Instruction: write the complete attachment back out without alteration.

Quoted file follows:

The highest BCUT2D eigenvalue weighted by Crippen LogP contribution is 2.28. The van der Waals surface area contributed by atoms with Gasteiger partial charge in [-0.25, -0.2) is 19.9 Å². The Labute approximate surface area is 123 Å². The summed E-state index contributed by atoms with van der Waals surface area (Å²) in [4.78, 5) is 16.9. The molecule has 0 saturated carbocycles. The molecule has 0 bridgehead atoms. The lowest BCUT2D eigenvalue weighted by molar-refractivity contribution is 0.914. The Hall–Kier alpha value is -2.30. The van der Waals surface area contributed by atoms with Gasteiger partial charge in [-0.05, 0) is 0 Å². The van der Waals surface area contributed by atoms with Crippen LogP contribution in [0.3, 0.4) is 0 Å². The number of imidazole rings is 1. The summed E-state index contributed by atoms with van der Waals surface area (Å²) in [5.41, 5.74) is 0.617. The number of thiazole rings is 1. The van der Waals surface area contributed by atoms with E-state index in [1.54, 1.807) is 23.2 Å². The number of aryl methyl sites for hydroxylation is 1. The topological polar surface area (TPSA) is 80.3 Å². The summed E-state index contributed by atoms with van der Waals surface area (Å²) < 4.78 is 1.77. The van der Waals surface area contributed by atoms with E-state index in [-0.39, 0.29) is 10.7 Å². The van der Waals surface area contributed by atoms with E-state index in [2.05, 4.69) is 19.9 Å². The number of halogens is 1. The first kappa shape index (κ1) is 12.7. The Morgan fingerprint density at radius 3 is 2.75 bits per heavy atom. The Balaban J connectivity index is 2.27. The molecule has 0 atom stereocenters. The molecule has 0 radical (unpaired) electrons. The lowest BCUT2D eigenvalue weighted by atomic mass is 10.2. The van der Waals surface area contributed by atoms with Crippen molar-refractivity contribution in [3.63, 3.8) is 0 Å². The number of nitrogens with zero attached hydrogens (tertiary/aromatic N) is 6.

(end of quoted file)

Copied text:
The highest BCUT2D eigenvalue weighted by Crippen LogP contribution is 2.28. The van der Waals surface area contributed by atoms with Gasteiger partial charge in [-0.25, -0.2) is 19.9 Å². The Labute approximate surface area is 123 Å². The summed E-state index contributed by atoms with van der Waals surface area (Å²) in [4.78, 5) is 16.9. The molecule has 0 saturated carbocycles. The molecule has 0 bridgehead atoms. The lowest BCUT2D eigenvalue weighted by molar-refractivity contribution is 0.914. The Hall–Kier alpha value is -2.30. The van der Waals surface area contributed by atoms with Gasteiger partial charge in [-0.05, 0) is 0 Å². The van der Waals surface area contributed by atoms with Crippen LogP contribution in [0.3, 0.4) is 0 Å². The number of imidazole rings is 1. The summed E-state index contributed by atoms with van der Waals surface area (Å²) in [5.41, 5.74) is 0.617. The number of thiazole rings is 1. The van der Waals surface area contributed by atoms with E-state index in [1.54, 1.807) is 23.2 Å². The number of aryl methyl sites for hydroxylation is 1. The topological polar surface area (TPSA) is 80.3 Å². The summed E-state index contributed by atoms with van der Waals surface area (Å²) < 4.78 is 1.77. The van der Waals surface area contributed by atoms with E-state index in [-0.39, 0.29) is 10.7 Å². The van der Waals surface area contributed by atoms with E-state index in [2.05, 4.69) is 19.9 Å². The number of halogens is 1. The first kappa shape index (κ1) is 12.7. The Morgan fingerprint density at radius 3 is 2.75 bits per heavy atom. The Balaban J connectivity index is 2.27. The molecule has 0 atom stereocenters. The molecule has 0 radical (unpaired) electrons. The lowest BCUT2D eigenvalue weighted by atomic mass is 10.2. The van der Waals surface area contributed by atoms with Crippen molar-refractivity contribution in [3.63, 3.8) is 0 Å². The number of nitrogens with zero attached hydrogens (tertiary/aromatic N) is 6.